In 1937, the United States government passed a marijuana tax act that impacted hemp, making it cost-prohibitive to purchase, use, and cultivate. Although hemp was still legal, the industry became slightly more exclusive. Taxes made it more difficult for industrious people who didn’t already have a stable source of income to become a part of the hemp cultivation or manufacturing process.

Despite these taxes, the industry continued to thrive and the government was able to profit more effectively off of the hemp industry. During World War II, the U.S. Department of Agriculture launched an initiative called the Hemp for Victory program. Hemp was used to create supplies crucially important to the military, and American farmers responded by expanding hemp production by over 150,000 acres.

In the late 20th century, the United Nations began to take action to control the production of plants used as drugs or used to manufacture drugs. The United Nations recognized cannabis as a serious drug and sought to create repercussions for the non-medical use of cannabis plants.

The United States passed the Controlled Substances Act, which applied to all plants in the cannabis family. Although the language surrounding restrictions did suggest a difference between industrial hemp and cannabis plants intended to be used recreationally, the regulations were heavy-handed.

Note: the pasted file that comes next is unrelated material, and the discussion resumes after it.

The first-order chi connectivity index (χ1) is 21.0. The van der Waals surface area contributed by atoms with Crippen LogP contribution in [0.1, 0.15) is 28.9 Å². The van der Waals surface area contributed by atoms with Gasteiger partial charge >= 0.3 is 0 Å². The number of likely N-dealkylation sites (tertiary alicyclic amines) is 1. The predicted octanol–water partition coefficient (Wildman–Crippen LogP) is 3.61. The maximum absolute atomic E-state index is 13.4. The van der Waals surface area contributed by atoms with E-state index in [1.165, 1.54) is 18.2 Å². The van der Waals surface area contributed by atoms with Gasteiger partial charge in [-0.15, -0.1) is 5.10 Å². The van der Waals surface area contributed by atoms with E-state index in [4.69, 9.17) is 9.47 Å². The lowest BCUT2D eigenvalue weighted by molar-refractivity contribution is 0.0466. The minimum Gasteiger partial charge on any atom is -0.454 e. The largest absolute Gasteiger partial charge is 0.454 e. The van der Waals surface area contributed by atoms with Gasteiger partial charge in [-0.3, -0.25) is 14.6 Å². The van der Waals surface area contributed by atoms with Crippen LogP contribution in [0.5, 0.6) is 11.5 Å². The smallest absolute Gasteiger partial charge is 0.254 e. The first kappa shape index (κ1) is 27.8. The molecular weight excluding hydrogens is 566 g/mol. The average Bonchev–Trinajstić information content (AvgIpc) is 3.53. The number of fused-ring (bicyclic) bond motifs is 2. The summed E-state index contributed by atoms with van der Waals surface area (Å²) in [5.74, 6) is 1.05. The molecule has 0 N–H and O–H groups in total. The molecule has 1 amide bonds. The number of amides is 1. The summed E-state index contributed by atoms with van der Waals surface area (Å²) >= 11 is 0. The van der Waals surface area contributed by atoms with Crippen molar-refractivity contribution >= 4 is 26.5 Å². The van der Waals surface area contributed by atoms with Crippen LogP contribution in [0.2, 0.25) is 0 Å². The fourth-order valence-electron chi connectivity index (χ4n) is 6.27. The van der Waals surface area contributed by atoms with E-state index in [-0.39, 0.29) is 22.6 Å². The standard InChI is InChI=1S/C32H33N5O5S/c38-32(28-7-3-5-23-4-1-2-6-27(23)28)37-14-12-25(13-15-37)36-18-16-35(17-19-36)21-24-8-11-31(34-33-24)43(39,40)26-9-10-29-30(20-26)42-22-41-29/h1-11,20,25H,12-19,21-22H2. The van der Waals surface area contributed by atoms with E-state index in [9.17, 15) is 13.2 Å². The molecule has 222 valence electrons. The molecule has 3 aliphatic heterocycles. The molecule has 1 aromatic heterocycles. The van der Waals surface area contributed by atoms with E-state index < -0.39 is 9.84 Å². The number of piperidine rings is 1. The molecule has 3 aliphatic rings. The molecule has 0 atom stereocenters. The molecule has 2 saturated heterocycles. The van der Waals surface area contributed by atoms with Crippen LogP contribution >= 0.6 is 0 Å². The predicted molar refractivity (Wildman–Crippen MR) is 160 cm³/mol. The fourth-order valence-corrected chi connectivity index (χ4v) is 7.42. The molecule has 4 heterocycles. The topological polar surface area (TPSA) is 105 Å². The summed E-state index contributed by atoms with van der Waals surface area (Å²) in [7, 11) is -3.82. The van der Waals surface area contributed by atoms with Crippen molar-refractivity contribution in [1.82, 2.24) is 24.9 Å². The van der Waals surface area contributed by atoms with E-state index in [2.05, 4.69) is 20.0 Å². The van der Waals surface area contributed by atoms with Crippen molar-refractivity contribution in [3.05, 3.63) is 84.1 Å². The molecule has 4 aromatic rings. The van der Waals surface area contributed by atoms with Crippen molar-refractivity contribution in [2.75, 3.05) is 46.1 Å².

The Controlled Substances Act effectively slaughtered the thriving hemp industry, leaving many people without jobs and robbing the economy. Many goods that American people came to heavily rely on were now much harder to obtain, with less expensive alternatives that were often inferior in quality taking their place.

The Resurgence of Hemp

Hemp became an inadvertent casualty in the war effort on drugs, and everyone took notice. The battle to bring the utility of hemp back to the country was slowly fought and moved in inches. In the late 1990s, the United States began to import hemp seed and hemp seed oil to be used in food and cosmetic products.

The Hemp Industries Association took note of the fact that our country was importing a crop that was successfully grown on American soil for hundreds of years and directly challenged the Drug Enforcement Administration on their rules and regulations regarding hemp cultivation.

In 2004, they won their case against the DEA and permanently protected the right to produce and sell hemp-based foods and toiletries in the United States.

It wasn’t until 2007 that hemp cultivation licenses began to be issued again after a 50-year gap. The ruling made it easier and clearer for farmers interested in producing agricultural hemp. It demonstrated that the barriers to entry left some wiggle room.

President Obama signed the Farm Bill in 2014, which was a soft bill that encouraged the resurgence of the hemp industry. The goal was to make it easier for American farmers, both new and seasoned, to add hemp to their crops.